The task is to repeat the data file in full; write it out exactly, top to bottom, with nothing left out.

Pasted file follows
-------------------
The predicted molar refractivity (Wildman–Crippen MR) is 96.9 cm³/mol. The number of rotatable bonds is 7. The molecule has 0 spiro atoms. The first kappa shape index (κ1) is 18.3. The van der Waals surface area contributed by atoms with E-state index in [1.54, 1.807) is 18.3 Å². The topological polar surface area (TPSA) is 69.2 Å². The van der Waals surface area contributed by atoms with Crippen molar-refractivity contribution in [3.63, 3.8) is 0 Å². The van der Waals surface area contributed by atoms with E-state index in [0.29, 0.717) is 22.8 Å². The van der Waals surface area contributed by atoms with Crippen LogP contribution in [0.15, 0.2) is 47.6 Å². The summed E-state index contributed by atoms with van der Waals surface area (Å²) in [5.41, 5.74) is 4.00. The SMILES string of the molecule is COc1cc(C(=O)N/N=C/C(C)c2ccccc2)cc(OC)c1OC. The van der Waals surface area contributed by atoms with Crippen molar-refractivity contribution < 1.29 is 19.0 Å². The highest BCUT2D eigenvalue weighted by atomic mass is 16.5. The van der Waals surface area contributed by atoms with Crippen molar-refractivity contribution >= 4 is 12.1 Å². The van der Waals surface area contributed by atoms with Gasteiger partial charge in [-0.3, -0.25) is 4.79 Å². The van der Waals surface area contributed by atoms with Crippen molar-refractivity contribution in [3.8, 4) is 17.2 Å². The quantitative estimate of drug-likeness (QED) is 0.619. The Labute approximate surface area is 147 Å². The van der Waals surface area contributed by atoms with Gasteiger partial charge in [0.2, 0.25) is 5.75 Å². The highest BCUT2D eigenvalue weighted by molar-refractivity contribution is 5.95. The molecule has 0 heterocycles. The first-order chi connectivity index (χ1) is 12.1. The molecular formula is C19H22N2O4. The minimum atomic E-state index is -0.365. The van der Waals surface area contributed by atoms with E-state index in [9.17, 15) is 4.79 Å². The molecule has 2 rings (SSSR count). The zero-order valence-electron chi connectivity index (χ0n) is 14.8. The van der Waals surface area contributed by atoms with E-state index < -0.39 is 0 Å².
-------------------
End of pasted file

The predicted molar refractivity (Wildman–Crippen MR) is 96.9 cm³/mol. The number of rotatable bonds is 7. The molecule has 0 spiro atoms. The first kappa shape index (κ1) is 18.3. The van der Waals surface area contributed by atoms with E-state index in [1.54, 1.807) is 18.3 Å². The topological polar surface area (TPSA) is 69.2 Å². The van der Waals surface area contributed by atoms with Crippen molar-refractivity contribution in [3.63, 3.8) is 0 Å². The van der Waals surface area contributed by atoms with E-state index in [0.29, 0.717) is 22.8 Å². The van der Waals surface area contributed by atoms with Crippen LogP contribution in [0.15, 0.2) is 47.6 Å². The summed E-state index contributed by atoms with van der Waals surface area (Å²) in [5.41, 5.74) is 4.00. The SMILES string of the molecule is COc1cc(C(=O)N/N=C/C(C)c2ccccc2)cc(OC)c1OC. The van der Waals surface area contributed by atoms with Crippen molar-refractivity contribution < 1.29 is 19.0 Å². The highest BCUT2D eigenvalue weighted by atomic mass is 16.5. The van der Waals surface area contributed by atoms with Crippen molar-refractivity contribution >= 4 is 12.1 Å². The van der Waals surface area contributed by atoms with Gasteiger partial charge in [-0.3, -0.25) is 4.79 Å². The van der Waals surface area contributed by atoms with Crippen molar-refractivity contribution in [3.8, 4) is 17.2 Å². The quantitative estimate of drug-likeness (QED) is 0.619. The Labute approximate surface area is 147 Å². The van der Waals surface area contributed by atoms with Gasteiger partial charge in [0.2, 0.25) is 5.75 Å². The highest BCUT2D eigenvalue weighted by molar-refractivity contribution is 5.95. The molecule has 0 heterocycles. The first-order chi connectivity index (χ1) is 12.1. The molecular formula is C19H22N2O4. The minimum atomic E-state index is -0.365. The van der Waals surface area contributed by atoms with E-state index in [9.17, 15) is 4.79 Å². The molecule has 2 rings (SSSR count). The zero-order valence-electron chi connectivity index (χ0n) is 14.8. The van der Waals surface area contributed by atoms with E-state index < -0.39 is 0 Å².